> Jet engine as I do about the Oracle engine.
> One thing you gained at the logical level is this: if you try to enroll the
> same student in the same course more than once, Access is going to gripe at
> you when you try the second insert. Presumably, this is what you want. If
> you had used GUIDs on the STUDENTCOURSES table
> as you have previously preferred you would have had to program in this
> constraint. By choosing the above PK, you got it automatically.
>>Then, in the relationship window, I enforced Referential Integrity
>>(always a good thing from what I can tell) for this compound key of
>>table STUDENTCOURSE with the PKs of both STUDENT and COURSE.  It's a
>>non-exclusive, one to many relationship so I had the "1" symbol
>>running from both the first two tables to TWO "infinity" symbols (for
>>many) running into the third table.  Seems to work fine.

> In general referential integrity helps you and doesn't hurt you. If you
> were to try to enroll a student in a course that doesn't exist, without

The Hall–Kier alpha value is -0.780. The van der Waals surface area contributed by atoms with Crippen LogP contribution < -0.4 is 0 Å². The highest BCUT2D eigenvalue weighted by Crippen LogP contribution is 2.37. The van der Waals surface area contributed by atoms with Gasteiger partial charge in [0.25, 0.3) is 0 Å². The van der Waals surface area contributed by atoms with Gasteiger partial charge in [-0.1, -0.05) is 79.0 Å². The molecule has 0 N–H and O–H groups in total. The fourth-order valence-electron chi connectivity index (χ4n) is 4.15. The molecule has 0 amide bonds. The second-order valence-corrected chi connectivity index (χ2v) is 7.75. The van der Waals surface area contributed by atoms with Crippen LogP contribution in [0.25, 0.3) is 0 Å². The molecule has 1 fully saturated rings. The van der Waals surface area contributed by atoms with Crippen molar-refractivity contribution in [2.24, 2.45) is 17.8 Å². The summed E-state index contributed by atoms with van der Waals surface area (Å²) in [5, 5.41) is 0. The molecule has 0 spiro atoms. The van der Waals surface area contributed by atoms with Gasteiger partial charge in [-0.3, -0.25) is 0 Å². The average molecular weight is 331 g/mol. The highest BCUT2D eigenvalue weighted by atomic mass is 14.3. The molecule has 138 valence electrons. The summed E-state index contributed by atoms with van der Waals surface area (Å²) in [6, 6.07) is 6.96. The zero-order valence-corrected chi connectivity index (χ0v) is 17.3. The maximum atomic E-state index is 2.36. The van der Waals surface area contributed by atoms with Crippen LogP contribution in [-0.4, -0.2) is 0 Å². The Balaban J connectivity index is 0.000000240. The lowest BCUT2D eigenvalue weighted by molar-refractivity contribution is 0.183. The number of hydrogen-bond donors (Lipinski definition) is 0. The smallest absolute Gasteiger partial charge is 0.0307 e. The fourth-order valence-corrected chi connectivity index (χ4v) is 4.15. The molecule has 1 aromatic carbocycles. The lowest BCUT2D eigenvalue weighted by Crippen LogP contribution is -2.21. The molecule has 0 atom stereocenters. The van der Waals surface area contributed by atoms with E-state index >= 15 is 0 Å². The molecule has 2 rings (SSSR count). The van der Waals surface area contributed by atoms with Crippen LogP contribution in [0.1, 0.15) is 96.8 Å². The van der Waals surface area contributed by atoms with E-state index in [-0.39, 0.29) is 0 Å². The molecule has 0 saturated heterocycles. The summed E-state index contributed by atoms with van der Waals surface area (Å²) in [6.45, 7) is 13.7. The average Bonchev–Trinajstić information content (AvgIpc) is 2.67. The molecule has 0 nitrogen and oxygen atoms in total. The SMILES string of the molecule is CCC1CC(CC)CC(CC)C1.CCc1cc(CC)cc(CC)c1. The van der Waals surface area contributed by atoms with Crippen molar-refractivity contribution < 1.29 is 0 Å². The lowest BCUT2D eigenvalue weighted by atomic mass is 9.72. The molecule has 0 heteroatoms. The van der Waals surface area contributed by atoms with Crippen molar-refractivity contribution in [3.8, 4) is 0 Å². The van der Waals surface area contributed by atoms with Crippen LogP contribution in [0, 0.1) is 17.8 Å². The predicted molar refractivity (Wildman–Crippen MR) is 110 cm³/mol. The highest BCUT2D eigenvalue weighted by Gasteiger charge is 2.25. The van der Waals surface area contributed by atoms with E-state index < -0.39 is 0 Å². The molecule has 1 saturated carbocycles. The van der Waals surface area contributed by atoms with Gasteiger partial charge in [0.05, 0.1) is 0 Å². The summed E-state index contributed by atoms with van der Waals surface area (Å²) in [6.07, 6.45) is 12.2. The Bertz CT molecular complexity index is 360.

> referential integrity, you wouldn't get an error. With referential
> integrity, you get an error. You may end up using some tool like "Combo
> Boxes" to achieve the same result without checking referential integrity in
> the relationships diagram, but it can't hurt to check the box.
>>If anything doesn't look kosher please let me know.
>>The first time I did this I didn't have a true compound key, since for
>>reasons too convoluted to mention now, but I will anyway, my second
>>table (COURSE) had a foreign key that was in fact the migrated primary
>>key of the STUDENT table, so essentially I was using as a compound
>>primary key in STUDENTCOURSE the primary key of STUDENT alone (why
>>this didn't end up as a compile error I don't know, since it's
>>illegal, perhaps I played with the properties checkboxes in such a way
>>that I allowed duplicates to be formed, but then again I didn't really
>>test it, and perhaps it would have failed had I run a query).

> I don't know how you ended up with a StudentId in the COURSE table, but I
> hope you corrected that in your second try.
> I have to admit that I was slow at realizing the importance of the
> Relationships window in MS Access. I didn't declare these relationships in
> my first attempt with MS Access. Then when I went to create queries that
> used more than one table, I was up the creek! The only way I could get
> around it was by switching from Design view to SQL view and coding in the
> join conditions myself. But using the relationhips window is the easy way